Home attendants care for sick and elderly Medicaid patients throughout the state, and are often forced to work 24-hour shifts up to 7days a week. If they refuse, many employers retaliate with a reduced schedule or by assigning difficult cases. Their average pay is $10-11 per hour. To add insult to injury, the agencies only pay them 13 out of 24 hours. At the end of the day their pay is far below the minimum wage.
Lai Yee Chan and other home attendants employed by Chinese-American Planning Council (CPC) decided to speak out againstCPC’s wage theft and mandatory overtime. With the support of Chinese Staff & Workers’ Association, in 2015 they filed a class action against CPC and organized over a hundred co-workers to join them.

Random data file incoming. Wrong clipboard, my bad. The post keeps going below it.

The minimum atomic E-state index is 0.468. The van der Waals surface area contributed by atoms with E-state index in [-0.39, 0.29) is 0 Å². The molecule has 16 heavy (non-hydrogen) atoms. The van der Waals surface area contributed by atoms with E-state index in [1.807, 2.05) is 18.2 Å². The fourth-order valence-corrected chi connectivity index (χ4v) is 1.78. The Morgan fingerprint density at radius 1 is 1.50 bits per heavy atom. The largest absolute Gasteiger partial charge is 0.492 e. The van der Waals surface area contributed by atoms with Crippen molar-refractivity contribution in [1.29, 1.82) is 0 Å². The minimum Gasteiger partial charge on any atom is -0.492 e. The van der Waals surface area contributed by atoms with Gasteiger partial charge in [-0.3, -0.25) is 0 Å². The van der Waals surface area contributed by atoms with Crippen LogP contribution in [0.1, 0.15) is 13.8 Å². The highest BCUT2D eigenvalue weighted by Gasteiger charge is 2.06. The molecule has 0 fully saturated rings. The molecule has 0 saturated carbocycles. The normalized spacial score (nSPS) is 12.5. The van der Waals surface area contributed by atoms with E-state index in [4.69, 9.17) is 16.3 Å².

The New York State Supreme Courtaffirmed their right to pursue payfor all hours worked.But their union, 1199SEIU,shamelessly entered into an agreement with the employer to amendthe contract making arbitrationmandatory for any wage claims anddepriving workers their right to collective action and their right to afair day in court. The new contract also cut the wages for all 24-hourshift workers, instead of giving thema wage increase that was long overdue.
In 2016, in a separate case against non-union agency HumanCare LLC, the judge issued an order affirming that workers who have 24-hour shifts are still entitled to full pay for every hour of the 24-hourshift. Last fall, Alvaro Ramirez andhis coworkers launched anotherclass action against their home-care agency, First Chinese Presbyterian Community Affairs Home Attendant Corp. Many other workers from different backgrounds are coming forward to fight these conditions and win the right to control their time.